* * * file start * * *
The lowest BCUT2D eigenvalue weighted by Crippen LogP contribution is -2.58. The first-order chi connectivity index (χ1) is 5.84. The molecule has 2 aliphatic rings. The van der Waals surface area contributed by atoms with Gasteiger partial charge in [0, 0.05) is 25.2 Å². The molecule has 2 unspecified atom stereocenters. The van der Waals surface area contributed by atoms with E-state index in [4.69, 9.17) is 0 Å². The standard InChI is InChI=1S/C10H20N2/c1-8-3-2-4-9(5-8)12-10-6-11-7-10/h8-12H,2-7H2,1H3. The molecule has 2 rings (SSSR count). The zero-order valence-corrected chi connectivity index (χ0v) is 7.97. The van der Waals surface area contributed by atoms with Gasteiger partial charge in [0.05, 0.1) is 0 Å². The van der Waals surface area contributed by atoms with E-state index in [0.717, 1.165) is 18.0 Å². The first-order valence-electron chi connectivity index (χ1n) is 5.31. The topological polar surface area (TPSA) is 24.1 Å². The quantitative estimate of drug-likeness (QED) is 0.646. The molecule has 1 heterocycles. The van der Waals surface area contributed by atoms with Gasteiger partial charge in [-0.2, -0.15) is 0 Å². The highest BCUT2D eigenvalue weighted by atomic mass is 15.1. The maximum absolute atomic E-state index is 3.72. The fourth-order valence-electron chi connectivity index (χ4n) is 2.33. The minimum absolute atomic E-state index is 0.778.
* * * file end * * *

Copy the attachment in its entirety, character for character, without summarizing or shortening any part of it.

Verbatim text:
The lowest BCUT2D eigenvalue weighted by Crippen LogP contribution is -2.58. The first-order chi connectivity index (χ1) is 5.84. The molecule has 2 aliphatic rings. The van der Waals surface area contributed by atoms with Gasteiger partial charge in [0, 0.05) is 25.2 Å². The molecule has 2 unspecified atom stereocenters. The van der Waals surface area contributed by atoms with E-state index in [4.69, 9.17) is 0 Å². The standard InChI is InChI=1S/C10H20N2/c1-8-3-2-4-9(5-8)12-10-6-11-7-10/h8-12H,2-7H2,1H3. The molecule has 2 rings (SSSR count). The zero-order valence-corrected chi connectivity index (χ0v) is 7.97. The van der Waals surface area contributed by atoms with Gasteiger partial charge in [0.05, 0.1) is 0 Å². The van der Waals surface area contributed by atoms with E-state index in [0.717, 1.165) is 18.0 Å². The first-order valence-electron chi connectivity index (χ1n) is 5.31. The topological polar surface area (TPSA) is 24.1 Å². The quantitative estimate of drug-likeness (QED) is 0.646. The molecule has 1 heterocycles. The van der Waals surface area contributed by atoms with Gasteiger partial charge in [-0.2, -0.15) is 0 Å². The highest BCUT2D eigenvalue weighted by atomic mass is 15.1. The maximum absolute atomic E-state index is 3.72. The fourth-order valence-electron chi connectivity index (χ4n) is 2.33. The minimum absolute atomic E-state index is 0.778.